I am writing this on Monday, which despite this being a bank holiday is, for me at least, a work day. This was my choice; it is just that while Bank Holidays are nice, even if the weather hardly ever is, they don’t half mess up the working week. My (un) chosen field is restaurants, which are not only open on Bank Holidays but usually busier too, and the same amount of work has to be completed whether I work them or not. Besides I have just had ten days off, and have a lot to catch up on. As I said on an earlier blog, if I do not do my work I have to do it. So today (Monday – yesterday for you) is a workday. I am also invited to a Barbie this afternoon. So, sensible me set the alarm clock for six and was out by seven. I emerged at Green Park at seven thirty-five, and knowing the restaurant wouldn’t be open ‘till eight went in search of a coffee. But everywhere was closed, despite there being quite a few people wandering around like me on search of that early morning caffeine and sugar rush. Starbucks was like a ghost town, eerily half lit and half inviting but the doors were firmly locked. Pret had a smashed and boarded up front door, and a ‘Sorry We Are Closed’ sign. Disconsolately I wandered around until I found a Café Nero opening up and waited in line. The coffee may be superior but I am used to that mellow soft creamy Starbucks taste, and the almond croissant was obviously frozen and defrosted, but actually not so bad for all that. I suppose I am being selfish in expecting these establishments to be open on a Bank Holiday, and the staff probably appreciate a lie-in, but don’t they realise I have work to do and need my coffee.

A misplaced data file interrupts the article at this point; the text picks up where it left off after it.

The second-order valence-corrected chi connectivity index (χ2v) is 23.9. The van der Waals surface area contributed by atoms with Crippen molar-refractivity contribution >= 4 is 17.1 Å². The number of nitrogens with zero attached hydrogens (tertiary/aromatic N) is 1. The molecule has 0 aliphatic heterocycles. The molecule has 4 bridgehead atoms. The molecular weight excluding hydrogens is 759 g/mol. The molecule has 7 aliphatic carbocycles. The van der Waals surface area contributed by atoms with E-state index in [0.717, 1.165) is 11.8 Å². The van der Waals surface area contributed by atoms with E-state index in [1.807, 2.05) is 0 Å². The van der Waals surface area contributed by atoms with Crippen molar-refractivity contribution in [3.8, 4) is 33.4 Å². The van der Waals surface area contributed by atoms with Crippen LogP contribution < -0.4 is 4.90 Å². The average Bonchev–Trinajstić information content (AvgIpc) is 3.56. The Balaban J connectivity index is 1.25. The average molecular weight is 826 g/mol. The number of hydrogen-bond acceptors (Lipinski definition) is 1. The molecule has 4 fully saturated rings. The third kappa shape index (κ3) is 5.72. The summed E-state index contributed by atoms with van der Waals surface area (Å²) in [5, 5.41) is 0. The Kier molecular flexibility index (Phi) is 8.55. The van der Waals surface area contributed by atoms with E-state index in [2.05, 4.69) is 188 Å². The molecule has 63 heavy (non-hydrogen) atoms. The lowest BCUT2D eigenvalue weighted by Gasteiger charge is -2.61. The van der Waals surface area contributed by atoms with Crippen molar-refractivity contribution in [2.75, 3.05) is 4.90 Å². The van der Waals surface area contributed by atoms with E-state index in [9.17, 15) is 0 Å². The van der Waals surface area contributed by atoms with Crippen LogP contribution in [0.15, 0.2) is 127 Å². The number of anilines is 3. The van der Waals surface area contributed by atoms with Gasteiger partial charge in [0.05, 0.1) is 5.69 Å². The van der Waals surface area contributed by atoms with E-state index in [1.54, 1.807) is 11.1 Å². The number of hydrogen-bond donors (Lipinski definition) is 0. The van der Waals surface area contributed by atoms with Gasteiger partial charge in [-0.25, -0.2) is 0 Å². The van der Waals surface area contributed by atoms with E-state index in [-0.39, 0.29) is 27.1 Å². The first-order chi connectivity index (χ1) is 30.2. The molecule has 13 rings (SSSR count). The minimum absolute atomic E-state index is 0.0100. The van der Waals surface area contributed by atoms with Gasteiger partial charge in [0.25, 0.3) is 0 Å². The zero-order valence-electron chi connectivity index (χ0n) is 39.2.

Monday 27th August
In 1969 I was just eighteen and a hippie, a rebel and had already run away to London, but I can still remember being glued to a tiny secondhand black and white tv set as over and over again they showed Neil Armstrong taking those first giant steps on the moon. And now he is dead, but long before he died the space race died too. America ran out of money and Russia just ran out. There is also no excitement or appetite for space in the youth of today; the rover ‘Curiosity’ is exploring Mars, a whole planet away and it hardly causes an eyebrow to be raised. The achievements of those astronauts are all the remarkable when one realises that there is more technology in a mobile phone of today than there was in an Apollo spacecraft. They were incredibly brave, as there was more than a possibility that they would die in the attempt.
Billy Bragg wrote a song a few years ago called ‘The Space Race is Over’, where he is trying to explain to his son what it was all about. His son asks why they went all that way just to come back, and Billy sings ‘Don’t give me a place out in cyber space, cause where in the hell is that.’